Are there new underground British bands we have to reckon with in the next years?

You probably know more about it than I do!

Do you plan on touring in the rest of Europe?


What do you think of the state of the market in 2013? What is your opinion concerning digital downloading, both legal and illegal?

I never downloaded anything illegally and I think no musician should really do that. I buy merch at gigs and I enjoy the finished product, including the kick ass artwork! Nowadays everything is pretty much one click away. I can appreciate the fact that you can get hold of music very easily (and get exposure so easily as well) but I remember that long ride to my favourite record store when I was a kid and the sense of anticipation before buying a record from which you might have only heard one or two songs! Rushing home to listen to it and the pride of owning something that you waited for made you appreciate it a lot more. Kids nowadays don’t get to experience that…

Tell us what we have to expect from your side in the future to come?

Right now our priority is to book live shows, festivals and tours, and to find a good booking agent eventually. It takes a lot of patience and thankfully we have a manager who has plenty of that! We’re also writing material for a new album. We want to keep the ball rolling. Another thing I'd like to do, if given the time, is to demo material for another project, maybe slower. I miss playing heavy and slow!

What is the last album you purchased?

HOOKER - Rock and Roll

CD or old school vinyl?

Vinyl for sure, but predominantly I buy CDs at the moment because I have some storage issues which I hope will be sorted in the New Year!

Please let us know your Thrash Metal top five?

In no particular order:

CORONER: Mental Vortex
OVERKILL: Horrorscope
FLOTSAM & JETSAM: Doomsday for the Deceiver
WHIPLASH: Power and Pain

Please let us know your all-time top 10?

In no particular order:

MERCYFUL FATE: Don’t Break the Oath
THIN LIZZY: Black Rose
CAPTAIN BEYOND: Captain Beyond
SLAYER: Show No Mercy
COC: Blind
JUDAS PRIEST: Stained Class
CELTIC FROST: Into the Pandemonium
VOIVOD: The Outer Limits

Now it's time for the Chinese Portrait aka Le questionnaire de Bernard Pivot, which is inspired by Marcel Proust. This questionnaire is probably more familiar to English audiences as the one that journalist James Lipton asks at the end of the TV show "Inside the Actors Studio”.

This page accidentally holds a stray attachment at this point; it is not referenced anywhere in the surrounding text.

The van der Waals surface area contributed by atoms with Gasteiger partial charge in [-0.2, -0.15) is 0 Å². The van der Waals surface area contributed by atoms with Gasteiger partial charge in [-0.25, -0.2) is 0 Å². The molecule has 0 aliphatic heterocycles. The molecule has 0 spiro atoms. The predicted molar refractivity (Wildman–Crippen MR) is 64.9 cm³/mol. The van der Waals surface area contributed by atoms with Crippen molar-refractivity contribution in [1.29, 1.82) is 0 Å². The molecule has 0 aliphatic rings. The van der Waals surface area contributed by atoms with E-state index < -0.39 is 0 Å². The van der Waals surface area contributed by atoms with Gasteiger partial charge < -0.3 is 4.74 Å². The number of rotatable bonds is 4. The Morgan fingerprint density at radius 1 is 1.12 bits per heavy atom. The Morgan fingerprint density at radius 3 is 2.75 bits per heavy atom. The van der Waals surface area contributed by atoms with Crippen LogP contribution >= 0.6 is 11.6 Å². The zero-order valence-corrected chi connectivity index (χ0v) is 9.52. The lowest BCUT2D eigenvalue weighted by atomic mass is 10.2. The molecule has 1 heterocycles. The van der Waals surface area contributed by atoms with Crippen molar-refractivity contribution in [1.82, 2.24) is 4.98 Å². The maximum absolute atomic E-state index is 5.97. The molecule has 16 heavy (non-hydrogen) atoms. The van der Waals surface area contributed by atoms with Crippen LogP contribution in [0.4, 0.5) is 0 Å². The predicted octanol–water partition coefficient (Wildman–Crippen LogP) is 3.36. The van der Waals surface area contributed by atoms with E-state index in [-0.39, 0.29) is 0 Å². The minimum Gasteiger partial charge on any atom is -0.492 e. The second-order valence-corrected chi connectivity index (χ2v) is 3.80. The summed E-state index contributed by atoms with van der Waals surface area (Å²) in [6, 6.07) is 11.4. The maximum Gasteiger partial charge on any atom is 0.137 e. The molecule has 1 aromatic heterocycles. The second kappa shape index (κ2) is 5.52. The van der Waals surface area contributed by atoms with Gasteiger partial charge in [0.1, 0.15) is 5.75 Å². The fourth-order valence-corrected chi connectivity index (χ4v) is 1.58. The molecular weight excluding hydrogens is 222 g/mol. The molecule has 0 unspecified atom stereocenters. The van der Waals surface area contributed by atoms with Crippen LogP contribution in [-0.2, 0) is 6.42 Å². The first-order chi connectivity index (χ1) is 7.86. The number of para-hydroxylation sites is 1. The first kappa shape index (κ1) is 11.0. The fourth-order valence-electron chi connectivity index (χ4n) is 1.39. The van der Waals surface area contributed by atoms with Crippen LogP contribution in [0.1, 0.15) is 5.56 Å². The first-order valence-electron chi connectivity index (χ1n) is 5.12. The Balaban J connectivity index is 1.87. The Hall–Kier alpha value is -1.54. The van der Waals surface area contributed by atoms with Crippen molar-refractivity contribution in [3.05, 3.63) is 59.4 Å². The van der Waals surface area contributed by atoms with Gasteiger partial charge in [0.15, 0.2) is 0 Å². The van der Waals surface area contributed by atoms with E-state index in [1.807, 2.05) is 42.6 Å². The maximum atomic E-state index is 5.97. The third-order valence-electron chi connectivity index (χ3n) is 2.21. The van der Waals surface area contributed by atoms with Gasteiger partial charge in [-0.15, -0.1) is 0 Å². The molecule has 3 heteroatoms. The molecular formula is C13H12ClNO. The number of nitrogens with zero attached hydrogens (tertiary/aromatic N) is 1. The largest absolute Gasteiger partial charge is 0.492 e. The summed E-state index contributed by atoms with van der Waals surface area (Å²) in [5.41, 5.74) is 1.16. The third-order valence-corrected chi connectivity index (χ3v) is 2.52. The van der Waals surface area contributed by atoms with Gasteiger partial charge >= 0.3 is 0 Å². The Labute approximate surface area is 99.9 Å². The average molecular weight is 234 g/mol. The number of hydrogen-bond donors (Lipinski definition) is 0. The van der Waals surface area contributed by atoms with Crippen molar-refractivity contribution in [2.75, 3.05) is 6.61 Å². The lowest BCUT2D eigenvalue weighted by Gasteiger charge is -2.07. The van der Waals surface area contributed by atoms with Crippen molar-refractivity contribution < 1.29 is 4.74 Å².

What is your favorite word?


What is your least favorite word?


What turns you on creatively, spiritually, or emotionally?

Travels, Love, Hate, beauty, spring, autumn, outer space, mystery, wind, storms,
changes… bourbon!

What turns you off?

Being a wage slave.

What is your favorite curse word?


What sound or noise do you love? The noise of bubble wrap when it pops, and the sound of Mellotron.

What sound or noise do you hate?

Breaking polystyrene.

If not yourself , who would like to be?
Myself with more money.

What profession would you not like to undertake?

The executioner!

Who would like to see on a new bank note?

Ronnie James Dio.

If you were reincarnated as some other plant or animal, what would it be?

A wolf. However I don't believe in reincarnation and/or cosmic justice!

If God exists, what you like to hear him say at the gates of heaven?

I’d like to hear him say, “I’m not really God. God doesn’t exist and you were right all along.” But if I think I’m dead and see someone who resembles god I must be obviously very high.

Thank you for this interview and I wish you the best of luck with the new album and on the path ahead. Anything else you want to share with the fans and our readers?

Thanks very much! Well, just a big shout to everyone who has heard us and spread the word so far. We just can't wait to come over, play and meet you all!


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Edited 10 December 2022